Former Rep. Aaron Schock ordered to provide records in probe

A federal judge has ordered former U.S. Rep. Aaron Schock to provide some records to prosecutors as part of a grand jury probe into the Illinois Republican's spending.

U.S. District Judge Sue Myerscough's ruling, issued Feb. 12 and unsealed Wednesday, followed months of legal wrangling over documents that Schock's attorneys argue should be confidential.

Among the 16 records that Myerscough said Schock must turn over are 2011 documents related to a joint campaign fundraising committee he controlled and draft limited liability company agreements related to his "personal business dealings."

He also must produce emails about his travel and a real estate investment — some of which were exchanged days before Schock announced March 17, 2015, that he would resign at the end of the month amid questions about congressional and campaign spending.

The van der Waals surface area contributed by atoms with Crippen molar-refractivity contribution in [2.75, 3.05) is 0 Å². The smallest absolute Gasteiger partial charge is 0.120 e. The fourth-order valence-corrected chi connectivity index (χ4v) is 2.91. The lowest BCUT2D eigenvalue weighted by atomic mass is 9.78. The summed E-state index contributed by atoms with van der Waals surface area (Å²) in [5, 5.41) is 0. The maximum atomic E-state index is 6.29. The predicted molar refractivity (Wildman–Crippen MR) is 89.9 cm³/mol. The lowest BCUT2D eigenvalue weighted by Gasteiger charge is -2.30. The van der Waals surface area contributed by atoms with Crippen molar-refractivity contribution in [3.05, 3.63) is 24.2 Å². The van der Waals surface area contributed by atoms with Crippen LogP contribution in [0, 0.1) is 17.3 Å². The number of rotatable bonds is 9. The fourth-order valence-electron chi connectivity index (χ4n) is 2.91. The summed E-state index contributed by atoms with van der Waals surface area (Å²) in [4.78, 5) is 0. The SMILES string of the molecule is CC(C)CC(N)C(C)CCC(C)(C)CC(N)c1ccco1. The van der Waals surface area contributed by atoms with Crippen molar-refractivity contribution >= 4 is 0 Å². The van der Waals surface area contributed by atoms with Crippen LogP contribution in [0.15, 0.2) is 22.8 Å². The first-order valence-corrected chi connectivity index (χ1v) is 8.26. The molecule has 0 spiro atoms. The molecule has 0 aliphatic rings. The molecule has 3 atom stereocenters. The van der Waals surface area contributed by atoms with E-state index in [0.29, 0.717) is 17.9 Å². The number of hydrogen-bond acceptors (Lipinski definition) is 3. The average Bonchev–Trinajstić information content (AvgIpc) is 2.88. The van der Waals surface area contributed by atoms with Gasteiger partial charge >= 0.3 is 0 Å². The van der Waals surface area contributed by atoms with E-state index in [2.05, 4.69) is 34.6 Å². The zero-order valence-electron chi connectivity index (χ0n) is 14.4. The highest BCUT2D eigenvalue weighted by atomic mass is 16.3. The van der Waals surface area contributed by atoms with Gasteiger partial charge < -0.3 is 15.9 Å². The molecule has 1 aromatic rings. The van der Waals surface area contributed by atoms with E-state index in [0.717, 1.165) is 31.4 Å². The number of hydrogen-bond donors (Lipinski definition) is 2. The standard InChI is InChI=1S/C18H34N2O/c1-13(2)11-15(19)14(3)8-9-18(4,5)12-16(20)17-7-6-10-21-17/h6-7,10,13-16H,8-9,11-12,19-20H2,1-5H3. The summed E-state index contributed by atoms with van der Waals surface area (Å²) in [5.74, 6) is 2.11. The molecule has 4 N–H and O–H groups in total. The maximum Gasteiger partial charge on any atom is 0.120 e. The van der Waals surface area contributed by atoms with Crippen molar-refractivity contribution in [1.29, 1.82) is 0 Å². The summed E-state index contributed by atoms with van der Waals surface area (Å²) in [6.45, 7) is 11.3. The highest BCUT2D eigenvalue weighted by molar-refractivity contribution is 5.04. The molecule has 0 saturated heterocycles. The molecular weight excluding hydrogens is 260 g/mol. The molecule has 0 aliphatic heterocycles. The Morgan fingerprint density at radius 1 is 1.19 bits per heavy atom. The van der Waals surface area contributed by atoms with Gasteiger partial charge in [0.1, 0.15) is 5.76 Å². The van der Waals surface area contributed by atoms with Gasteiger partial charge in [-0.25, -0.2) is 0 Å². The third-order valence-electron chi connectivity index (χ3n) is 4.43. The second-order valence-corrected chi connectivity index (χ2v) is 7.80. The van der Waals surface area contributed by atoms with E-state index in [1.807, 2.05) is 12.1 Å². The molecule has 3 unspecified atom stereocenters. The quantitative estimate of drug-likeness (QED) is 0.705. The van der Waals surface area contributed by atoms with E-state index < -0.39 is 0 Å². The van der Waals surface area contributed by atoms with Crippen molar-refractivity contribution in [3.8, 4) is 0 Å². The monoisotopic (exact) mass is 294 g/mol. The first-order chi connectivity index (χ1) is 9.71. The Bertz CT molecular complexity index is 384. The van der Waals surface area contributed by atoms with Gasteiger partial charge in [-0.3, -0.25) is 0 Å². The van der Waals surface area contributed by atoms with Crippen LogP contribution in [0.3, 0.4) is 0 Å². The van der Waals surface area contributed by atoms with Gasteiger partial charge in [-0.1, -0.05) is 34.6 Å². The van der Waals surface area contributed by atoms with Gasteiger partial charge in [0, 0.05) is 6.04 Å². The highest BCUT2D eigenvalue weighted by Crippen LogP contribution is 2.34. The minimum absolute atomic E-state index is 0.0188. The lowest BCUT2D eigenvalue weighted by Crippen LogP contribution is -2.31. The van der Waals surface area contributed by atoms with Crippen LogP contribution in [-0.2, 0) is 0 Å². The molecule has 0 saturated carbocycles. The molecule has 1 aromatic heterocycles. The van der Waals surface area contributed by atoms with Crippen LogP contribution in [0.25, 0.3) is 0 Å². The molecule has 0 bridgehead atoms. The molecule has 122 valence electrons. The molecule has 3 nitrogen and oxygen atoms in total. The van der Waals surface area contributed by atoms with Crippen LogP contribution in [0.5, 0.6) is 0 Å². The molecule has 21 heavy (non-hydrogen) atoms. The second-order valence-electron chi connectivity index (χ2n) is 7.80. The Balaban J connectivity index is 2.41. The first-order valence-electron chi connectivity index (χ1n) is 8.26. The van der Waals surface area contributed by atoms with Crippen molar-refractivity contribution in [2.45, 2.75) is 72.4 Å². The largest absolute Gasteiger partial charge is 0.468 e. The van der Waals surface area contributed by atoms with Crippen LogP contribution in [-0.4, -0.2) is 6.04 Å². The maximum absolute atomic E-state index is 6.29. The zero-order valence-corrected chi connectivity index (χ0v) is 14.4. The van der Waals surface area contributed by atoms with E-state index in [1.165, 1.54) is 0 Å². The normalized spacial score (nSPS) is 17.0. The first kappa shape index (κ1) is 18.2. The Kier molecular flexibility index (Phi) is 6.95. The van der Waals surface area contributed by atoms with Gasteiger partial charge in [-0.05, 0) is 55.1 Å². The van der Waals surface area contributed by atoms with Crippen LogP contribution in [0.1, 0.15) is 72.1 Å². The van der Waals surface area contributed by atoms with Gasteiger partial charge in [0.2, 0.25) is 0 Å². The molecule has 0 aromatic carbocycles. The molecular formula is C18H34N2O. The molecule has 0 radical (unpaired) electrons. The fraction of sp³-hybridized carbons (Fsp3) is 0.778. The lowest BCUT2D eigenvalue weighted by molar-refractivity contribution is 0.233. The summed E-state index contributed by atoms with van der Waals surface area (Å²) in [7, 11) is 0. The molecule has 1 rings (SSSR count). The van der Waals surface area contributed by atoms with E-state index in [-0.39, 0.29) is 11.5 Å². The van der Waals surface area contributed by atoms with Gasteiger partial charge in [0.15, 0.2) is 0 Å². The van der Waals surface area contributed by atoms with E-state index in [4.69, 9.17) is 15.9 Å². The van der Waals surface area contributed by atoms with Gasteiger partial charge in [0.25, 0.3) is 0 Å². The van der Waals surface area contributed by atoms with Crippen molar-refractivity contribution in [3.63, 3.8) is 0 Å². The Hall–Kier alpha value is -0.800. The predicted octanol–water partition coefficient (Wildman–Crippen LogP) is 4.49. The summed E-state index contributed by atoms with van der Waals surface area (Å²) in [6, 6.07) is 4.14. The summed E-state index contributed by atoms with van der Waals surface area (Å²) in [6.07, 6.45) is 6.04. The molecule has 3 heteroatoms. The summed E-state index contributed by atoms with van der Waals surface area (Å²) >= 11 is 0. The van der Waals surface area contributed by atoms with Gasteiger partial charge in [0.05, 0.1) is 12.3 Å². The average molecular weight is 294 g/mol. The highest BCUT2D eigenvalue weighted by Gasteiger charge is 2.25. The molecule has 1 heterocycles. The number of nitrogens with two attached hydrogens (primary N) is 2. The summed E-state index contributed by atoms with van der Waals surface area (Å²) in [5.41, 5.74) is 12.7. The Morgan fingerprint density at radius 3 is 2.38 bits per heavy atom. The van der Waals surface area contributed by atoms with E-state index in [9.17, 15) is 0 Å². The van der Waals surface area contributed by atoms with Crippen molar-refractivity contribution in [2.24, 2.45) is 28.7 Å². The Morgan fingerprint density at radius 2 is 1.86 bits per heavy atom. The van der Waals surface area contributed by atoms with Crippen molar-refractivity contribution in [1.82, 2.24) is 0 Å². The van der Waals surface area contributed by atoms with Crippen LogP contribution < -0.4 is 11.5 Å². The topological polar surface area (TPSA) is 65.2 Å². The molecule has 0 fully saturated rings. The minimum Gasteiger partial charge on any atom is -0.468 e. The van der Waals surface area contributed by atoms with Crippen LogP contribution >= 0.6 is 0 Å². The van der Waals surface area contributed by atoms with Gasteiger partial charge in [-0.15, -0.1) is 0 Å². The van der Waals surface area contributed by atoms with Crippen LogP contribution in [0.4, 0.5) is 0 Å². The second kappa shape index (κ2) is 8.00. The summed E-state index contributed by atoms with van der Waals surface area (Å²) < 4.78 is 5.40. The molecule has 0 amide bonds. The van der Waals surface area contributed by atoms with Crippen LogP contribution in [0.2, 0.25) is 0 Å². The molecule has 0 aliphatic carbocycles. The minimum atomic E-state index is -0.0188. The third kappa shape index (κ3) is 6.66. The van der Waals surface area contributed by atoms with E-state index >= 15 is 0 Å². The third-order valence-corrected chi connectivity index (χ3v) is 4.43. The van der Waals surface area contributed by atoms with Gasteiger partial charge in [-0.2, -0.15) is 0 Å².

Schock, of Peoria, has since been issued at least two grand jury subpoenas seeking campaign and congressional records. FBI agents also have removed boxes and other items from his central Illinois campaign office.

Lawyers for Schock did not respond to requests for comment Saturday. They have argued that the one-time GOP rising star has provided thousands of pages of documents to prosecutors, but that some records should not be handed over because they involve attorney/client communications or were prepared in preparation for litigation.

Myerscough reviewed the 72 documents in question. She agreed some may be kept confidential and indicated in her ruling that prosecutors and Schock's lawyers had reached an agreement regarding most of the others.

Schock, 34, came under intense scrutiny in early 2015 for his spending, including redecorating his office in the style of TV's "Downton Abbey." Among media reports of irregularities were Associated Press investigations of real estate deals, air travel and entertainment, including trips and events he documented on social media accounts.